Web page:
June 28, 2022
“European Central Bank President Christine Lagarde stated that policymakers anticipate further action to be required to tackle soaring inflation, as she restated plans for an initial quarter-point increase in interest rates in July.”
Tim Hallinan – Trading Director
Two top OPEC oil producers, Saudi Arabia and the United Arab Emirates, can barely increase oil production, French President Emmanuel Macron on Monday said he had been told by the UAE’s president. Saudi Arabia and the UAE had been perceived as the only two countries in the Organization of the Petroleum Exporting Countries (OPEC) with spare capacity to boost global deliveries that could reduce prices, but now doubt has been cast on this notion. Europe is looking for ways to replace as much as 2 million bpd of Russian crude and some 2 million bpd of refined products it had been importing from Moscow before the Ukraine war. Saudi Arabia is producing 10.5 million bpd and has a nameplate capacity of 12.0 million-12.5 million bpd, which in theory should allow it to raise production by 2 million. The UAE, which is producing some 3 million bpd, has capacity of 3.4 million and has been working on raising it to 4 million bpd.
UK’s FTSE 100 index hit its highest level in more than two weeks, with commodity stocks leading the gains, as China’s decision to ease some COVID-19 restrictions boosted risk sentiment. Lifting investor appetite, China authorities said the country will halve to seven days its COVID-19 quarantine period for visitors from overseas, with a further three days spent at home. The British public’s expectations for inflation in future years receded this month to the lowest level since January, a survey showed on Monday in good news for Bank of England officials who fear price pressures are becoming embedded. US bank Citi and pollsters YouGov said the expectations for inflation in five to 10 years fell to 4.0% in June from 4.2% in May, a move Citi described as encouraging. Inflation expectations for 12 months’ time were steady at 6.1%, whilst Citi economist Benjamin Nabarro said inflation expectations were still elevated.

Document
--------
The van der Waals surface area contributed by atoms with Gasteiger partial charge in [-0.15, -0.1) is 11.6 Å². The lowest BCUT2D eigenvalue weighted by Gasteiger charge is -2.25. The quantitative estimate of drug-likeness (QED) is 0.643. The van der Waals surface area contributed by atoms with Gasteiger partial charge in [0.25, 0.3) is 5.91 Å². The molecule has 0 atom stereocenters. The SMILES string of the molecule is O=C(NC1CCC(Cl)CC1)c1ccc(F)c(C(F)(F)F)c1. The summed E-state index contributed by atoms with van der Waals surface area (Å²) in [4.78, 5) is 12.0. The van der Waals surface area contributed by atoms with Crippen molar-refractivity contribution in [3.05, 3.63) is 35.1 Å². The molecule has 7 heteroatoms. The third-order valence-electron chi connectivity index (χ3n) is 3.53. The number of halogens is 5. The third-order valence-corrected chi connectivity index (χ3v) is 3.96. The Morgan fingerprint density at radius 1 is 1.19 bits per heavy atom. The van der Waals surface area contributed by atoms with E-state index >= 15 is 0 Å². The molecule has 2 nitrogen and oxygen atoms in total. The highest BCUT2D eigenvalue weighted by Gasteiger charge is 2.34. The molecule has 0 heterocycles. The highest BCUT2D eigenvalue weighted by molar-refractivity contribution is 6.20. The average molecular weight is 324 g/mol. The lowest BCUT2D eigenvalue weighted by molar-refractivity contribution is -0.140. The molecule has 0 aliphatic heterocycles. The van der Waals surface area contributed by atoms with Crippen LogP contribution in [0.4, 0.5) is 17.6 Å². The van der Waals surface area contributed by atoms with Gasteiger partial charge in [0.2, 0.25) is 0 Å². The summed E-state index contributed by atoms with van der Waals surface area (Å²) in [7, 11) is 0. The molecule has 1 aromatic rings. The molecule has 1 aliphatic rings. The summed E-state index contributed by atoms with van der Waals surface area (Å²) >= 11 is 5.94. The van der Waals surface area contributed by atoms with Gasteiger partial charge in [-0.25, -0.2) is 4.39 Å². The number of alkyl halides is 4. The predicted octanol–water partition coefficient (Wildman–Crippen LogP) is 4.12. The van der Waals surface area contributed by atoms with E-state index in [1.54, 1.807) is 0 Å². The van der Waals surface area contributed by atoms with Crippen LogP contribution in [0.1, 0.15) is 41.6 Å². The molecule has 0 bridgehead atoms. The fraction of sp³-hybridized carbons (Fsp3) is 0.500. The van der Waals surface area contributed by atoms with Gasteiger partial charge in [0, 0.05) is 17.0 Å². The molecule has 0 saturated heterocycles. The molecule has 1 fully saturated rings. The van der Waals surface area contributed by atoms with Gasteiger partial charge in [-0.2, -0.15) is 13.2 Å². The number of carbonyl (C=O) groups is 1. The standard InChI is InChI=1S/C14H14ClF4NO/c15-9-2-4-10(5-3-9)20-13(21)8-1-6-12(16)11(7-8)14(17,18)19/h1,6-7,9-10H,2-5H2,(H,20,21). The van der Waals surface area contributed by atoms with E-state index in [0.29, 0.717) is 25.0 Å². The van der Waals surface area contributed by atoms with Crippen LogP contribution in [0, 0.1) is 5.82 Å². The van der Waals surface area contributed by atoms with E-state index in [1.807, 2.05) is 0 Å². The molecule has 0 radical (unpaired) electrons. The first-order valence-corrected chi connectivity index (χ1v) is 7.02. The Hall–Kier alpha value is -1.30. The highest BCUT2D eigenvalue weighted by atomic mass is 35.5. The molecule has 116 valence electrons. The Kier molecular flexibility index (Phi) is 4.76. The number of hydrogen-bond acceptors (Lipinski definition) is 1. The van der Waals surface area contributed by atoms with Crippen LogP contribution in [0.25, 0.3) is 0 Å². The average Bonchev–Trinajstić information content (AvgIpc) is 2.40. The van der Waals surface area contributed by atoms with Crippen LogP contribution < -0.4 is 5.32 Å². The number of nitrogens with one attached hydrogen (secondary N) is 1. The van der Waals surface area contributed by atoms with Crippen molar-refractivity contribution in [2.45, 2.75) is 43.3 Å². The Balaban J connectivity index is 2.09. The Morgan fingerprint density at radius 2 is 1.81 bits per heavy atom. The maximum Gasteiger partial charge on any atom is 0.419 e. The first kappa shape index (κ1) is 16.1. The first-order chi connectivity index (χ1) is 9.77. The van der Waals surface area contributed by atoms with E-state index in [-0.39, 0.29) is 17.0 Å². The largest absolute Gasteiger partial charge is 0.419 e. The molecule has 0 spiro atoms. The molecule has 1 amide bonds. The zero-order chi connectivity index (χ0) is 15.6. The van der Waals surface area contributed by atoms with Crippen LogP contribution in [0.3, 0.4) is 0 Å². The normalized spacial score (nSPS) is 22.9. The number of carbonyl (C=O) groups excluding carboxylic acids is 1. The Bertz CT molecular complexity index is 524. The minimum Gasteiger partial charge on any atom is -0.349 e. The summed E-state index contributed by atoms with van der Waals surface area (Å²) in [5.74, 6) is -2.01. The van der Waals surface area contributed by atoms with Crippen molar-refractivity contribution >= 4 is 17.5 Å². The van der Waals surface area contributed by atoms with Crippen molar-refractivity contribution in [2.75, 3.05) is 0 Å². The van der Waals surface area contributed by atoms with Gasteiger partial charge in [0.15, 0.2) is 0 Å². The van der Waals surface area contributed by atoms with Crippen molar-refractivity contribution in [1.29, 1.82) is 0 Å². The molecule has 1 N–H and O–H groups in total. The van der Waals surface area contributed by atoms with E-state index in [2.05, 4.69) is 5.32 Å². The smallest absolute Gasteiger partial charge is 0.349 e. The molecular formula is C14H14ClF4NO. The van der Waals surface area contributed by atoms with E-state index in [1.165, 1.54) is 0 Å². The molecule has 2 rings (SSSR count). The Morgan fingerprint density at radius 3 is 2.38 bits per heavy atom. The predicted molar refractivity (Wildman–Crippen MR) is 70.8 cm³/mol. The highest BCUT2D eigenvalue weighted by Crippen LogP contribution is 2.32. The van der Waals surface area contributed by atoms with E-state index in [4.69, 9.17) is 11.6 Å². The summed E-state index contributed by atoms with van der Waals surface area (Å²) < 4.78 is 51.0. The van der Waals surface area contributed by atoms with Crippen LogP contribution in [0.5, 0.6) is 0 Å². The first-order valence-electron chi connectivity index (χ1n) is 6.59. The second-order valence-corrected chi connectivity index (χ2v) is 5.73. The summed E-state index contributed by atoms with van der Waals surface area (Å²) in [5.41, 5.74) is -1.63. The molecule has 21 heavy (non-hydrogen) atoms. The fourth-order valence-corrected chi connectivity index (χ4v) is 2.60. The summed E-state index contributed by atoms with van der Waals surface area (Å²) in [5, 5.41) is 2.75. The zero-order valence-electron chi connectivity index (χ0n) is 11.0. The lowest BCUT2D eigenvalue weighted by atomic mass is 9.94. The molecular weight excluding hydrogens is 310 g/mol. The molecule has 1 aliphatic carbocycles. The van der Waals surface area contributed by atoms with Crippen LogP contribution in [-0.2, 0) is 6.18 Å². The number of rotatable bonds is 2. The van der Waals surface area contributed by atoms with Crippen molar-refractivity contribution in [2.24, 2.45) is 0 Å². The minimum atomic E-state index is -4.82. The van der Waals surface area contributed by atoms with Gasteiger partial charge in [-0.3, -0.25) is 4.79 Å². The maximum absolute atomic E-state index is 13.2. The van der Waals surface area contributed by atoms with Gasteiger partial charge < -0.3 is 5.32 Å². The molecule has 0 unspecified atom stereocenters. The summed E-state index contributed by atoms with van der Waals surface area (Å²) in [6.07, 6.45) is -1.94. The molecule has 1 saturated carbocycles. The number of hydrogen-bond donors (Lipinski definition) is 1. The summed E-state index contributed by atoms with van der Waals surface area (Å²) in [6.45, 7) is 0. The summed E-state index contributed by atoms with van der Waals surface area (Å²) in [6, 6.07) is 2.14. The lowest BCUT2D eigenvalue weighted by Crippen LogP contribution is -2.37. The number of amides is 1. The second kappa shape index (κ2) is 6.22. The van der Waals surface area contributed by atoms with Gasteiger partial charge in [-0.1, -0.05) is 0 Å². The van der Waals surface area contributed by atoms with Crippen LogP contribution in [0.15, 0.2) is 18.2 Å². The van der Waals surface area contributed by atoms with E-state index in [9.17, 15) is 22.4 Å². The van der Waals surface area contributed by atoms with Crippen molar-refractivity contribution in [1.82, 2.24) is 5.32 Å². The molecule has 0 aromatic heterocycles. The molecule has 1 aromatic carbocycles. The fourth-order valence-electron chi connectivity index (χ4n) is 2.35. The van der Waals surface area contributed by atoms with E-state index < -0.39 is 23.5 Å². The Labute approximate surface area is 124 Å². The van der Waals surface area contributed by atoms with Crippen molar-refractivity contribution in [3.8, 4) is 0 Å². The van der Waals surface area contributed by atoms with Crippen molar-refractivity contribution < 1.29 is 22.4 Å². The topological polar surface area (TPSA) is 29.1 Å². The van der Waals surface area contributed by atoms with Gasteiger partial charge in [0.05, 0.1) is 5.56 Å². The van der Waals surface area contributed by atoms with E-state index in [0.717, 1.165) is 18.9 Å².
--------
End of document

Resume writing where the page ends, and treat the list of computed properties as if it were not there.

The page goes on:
Sterling is well bid against most major currencies overnight. Boris Johnson is expected this week to set out more extensive tariffs on steel imports to protect jobs in Britain, even though the move risks breaking international law. The prime minister last week announced provisional plans to extend existing steel tariffs — largely on developed countries and China — by a further two years, with a final decision expected before some of them expire on Thursday. He is also set to expand import limits to other, mostly developing, countries to prevent a flood of steel imports, saying that doing the opposite and lifting restrictions was not “the right way forward”. Britain is providing technology to ensure that any wheat stolen from Ukraine by Russia does not make it to the global market, Britain’s environment minister George Eustice has said. Russia’s invasion of Ukraine and blockade of its Black Sea ports has prevented the country, traditionally one of the world’s top food producers, from exporting much of the more than 20 million tonnes of grain stored in its silos.